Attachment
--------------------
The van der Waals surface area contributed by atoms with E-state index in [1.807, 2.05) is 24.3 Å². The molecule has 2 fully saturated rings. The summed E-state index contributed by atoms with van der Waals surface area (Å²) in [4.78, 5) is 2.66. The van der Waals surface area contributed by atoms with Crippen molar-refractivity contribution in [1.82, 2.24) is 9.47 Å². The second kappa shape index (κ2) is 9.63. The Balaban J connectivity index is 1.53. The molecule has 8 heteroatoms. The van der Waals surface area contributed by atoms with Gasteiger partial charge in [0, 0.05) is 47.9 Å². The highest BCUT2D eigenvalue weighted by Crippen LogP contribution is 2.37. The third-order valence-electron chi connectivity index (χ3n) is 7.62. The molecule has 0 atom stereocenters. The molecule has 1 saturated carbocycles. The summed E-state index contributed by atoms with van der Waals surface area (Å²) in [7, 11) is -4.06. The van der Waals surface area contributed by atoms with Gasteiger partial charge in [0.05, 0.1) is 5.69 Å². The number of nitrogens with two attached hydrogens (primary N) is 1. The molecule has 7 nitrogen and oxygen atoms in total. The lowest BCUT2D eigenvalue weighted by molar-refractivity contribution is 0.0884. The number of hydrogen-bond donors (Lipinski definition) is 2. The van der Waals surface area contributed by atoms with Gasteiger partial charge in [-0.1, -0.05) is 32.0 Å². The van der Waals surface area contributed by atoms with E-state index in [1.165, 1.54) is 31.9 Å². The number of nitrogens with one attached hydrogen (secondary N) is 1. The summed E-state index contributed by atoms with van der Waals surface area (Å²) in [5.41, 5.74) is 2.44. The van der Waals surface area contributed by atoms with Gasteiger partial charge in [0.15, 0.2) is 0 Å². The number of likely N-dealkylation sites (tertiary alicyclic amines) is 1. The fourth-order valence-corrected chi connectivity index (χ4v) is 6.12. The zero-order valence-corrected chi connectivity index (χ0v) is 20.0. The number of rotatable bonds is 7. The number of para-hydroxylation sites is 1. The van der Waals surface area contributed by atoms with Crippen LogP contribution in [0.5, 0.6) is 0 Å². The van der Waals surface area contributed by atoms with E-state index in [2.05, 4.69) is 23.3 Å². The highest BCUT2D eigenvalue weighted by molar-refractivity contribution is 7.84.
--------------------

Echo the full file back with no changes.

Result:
The van der Waals surface area contributed by atoms with E-state index in [1.807, 2.05) is 24.3 Å². The molecule has 2 fully saturated rings. The summed E-state index contributed by atoms with van der Waals surface area (Å²) in [4.78, 5) is 2.66. The van der Waals surface area contributed by atoms with Crippen molar-refractivity contribution in [1.82, 2.24) is 9.47 Å². The second kappa shape index (κ2) is 9.63. The Balaban J connectivity index is 1.53. The molecule has 8 heteroatoms. The van der Waals surface area contributed by atoms with Gasteiger partial charge in [0, 0.05) is 47.9 Å². The highest BCUT2D eigenvalue weighted by Crippen LogP contribution is 2.37. The third-order valence-electron chi connectivity index (χ3n) is 7.62. The molecule has 0 atom stereocenters. The molecule has 1 saturated carbocycles. The summed E-state index contributed by atoms with van der Waals surface area (Å²) in [7, 11) is -4.06. The van der Waals surface area contributed by atoms with Gasteiger partial charge in [0.05, 0.1) is 5.69 Å². The number of nitrogens with two attached hydrogens (primary N) is 1. The molecule has 7 nitrogen and oxygen atoms in total. The lowest BCUT2D eigenvalue weighted by molar-refractivity contribution is 0.0884. The number of hydrogen-bond donors (Lipinski definition) is 2. The van der Waals surface area contributed by atoms with Gasteiger partial charge in [-0.1, -0.05) is 32.0 Å². The van der Waals surface area contributed by atoms with E-state index in [1.165, 1.54) is 31.9 Å². The number of nitrogens with one attached hydrogen (secondary N) is 1. The summed E-state index contributed by atoms with van der Waals surface area (Å²) in [5.41, 5.74) is 2.44. The van der Waals surface area contributed by atoms with Gasteiger partial charge in [0.15, 0.2) is 0 Å². The number of likely N-dealkylation sites (tertiary alicyclic amines) is 1. The fourth-order valence-corrected chi connectivity index (χ4v) is 6.12. The zero-order valence-corrected chi connectivity index (χ0v) is 20.0. The number of rotatable bonds is 7. The number of para-hydroxylation sites is 1. The van der Waals surface area contributed by atoms with Crippen LogP contribution in [0.5, 0.6) is 0 Å². The van der Waals surface area contributed by atoms with E-state index in [2.05, 4.69) is 23.3 Å². The highest BCUT2D eigenvalue weighted by molar-refractivity contribution is 7.84.